Two-factor authentication for local applications: is it useful?
November 15, 2014 7:25 PM   Subscribe

Google Authenticator. I see why it's useful where you're logging into a server that keeps some secrets. But why would it be useful to guard secrets that are stored on your own computer?

I'm thinking of one-time password two-factor authentication schemes, like the RSA SecurId token or the Google Authenticator application for mobile phones.

I can understand how it offers increased security for remote applications--that is, logging into a server. The authenticator app and the server have to communicate ahead of time to exchange some private key. After that, both the client authenticator app and the server application use the private key to generate the one-time code. If the user can't supply the right code, the server keeps its secrets.

Some applications, such as the Dashlane and LastPass password managers, also let you use Google Authenticator. Both these password managers store all of their data locally; though they do offer sync, all encryption and decryption happens locally.

What I don't get is how this possibly offers any increased security. Because the encrypted data is stored locally, this also means that the one-time password is stored locally--both in the authenticator app and in the application doing the decrypting (e.g. Dashlane). Wouldn't this mean that any determined attacker could break into (for example) Dashlane to get the secret key, and then use that to generate the correct one-time password? This isn't a problem when the data is stored server-side, as the attacker can't break into the server.

Is the one-time password for locally stored data just adding a hurdle for an attacker? Is it a worthwhile hurdle or a worthless hurdle? Does is really offer better protection than a strong password alone? And, why don't apps like Dashlane just allow you to use two passwords--one you type in, and another derived from a key that you place onto a USB flash drive? The USB flash drive key would not be stored on the machine. Wouldn't that be more secure than the one-time password, with only marginal additional hassle? (I'd say it's easier than typing in codes from a mobile app.)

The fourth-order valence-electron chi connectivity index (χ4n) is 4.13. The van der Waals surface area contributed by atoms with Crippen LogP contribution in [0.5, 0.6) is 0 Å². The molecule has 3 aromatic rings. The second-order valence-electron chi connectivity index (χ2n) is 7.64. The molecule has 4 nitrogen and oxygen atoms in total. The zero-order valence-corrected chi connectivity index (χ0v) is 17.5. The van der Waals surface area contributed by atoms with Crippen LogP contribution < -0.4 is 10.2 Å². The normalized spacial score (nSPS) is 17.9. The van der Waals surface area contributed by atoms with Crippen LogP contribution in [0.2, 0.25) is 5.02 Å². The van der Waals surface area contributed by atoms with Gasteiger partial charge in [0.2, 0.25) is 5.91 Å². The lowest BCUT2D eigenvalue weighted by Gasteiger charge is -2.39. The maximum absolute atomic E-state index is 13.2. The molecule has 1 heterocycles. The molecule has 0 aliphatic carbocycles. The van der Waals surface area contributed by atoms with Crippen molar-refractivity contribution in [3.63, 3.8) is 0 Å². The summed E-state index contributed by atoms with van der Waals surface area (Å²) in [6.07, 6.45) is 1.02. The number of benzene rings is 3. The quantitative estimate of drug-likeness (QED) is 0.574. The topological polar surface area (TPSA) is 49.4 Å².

posted by massysett to Computers & Internet (7 answers total) 2 users marked this as a favorite
I believe your reasoning is mostly sound.

The main threat that two-factor auth protects you against better than a strong password alone would do is key loggers.

If you want a well-respected free local password manager that lets you set up genuine local two-factor auth (knowledge of a password + possession of a key file), try KeePass. There are various sync plugins available for it but simply keeping the authoritative copy of your passwords file on Dropbox works fine.
posted by flabdablet at 7:34 PM on November 15, 2014

LastPass might store some data locally, but you can access it from anywhere else, whenever you want. I don't know how Dashlane works but I'm guessing it's probably similar. So I'm pretty sure the main purpose of the two-factor authentication is to prevent someone from getting to it from another device, not to prevent someone who already has access to your device AND your password from getting in.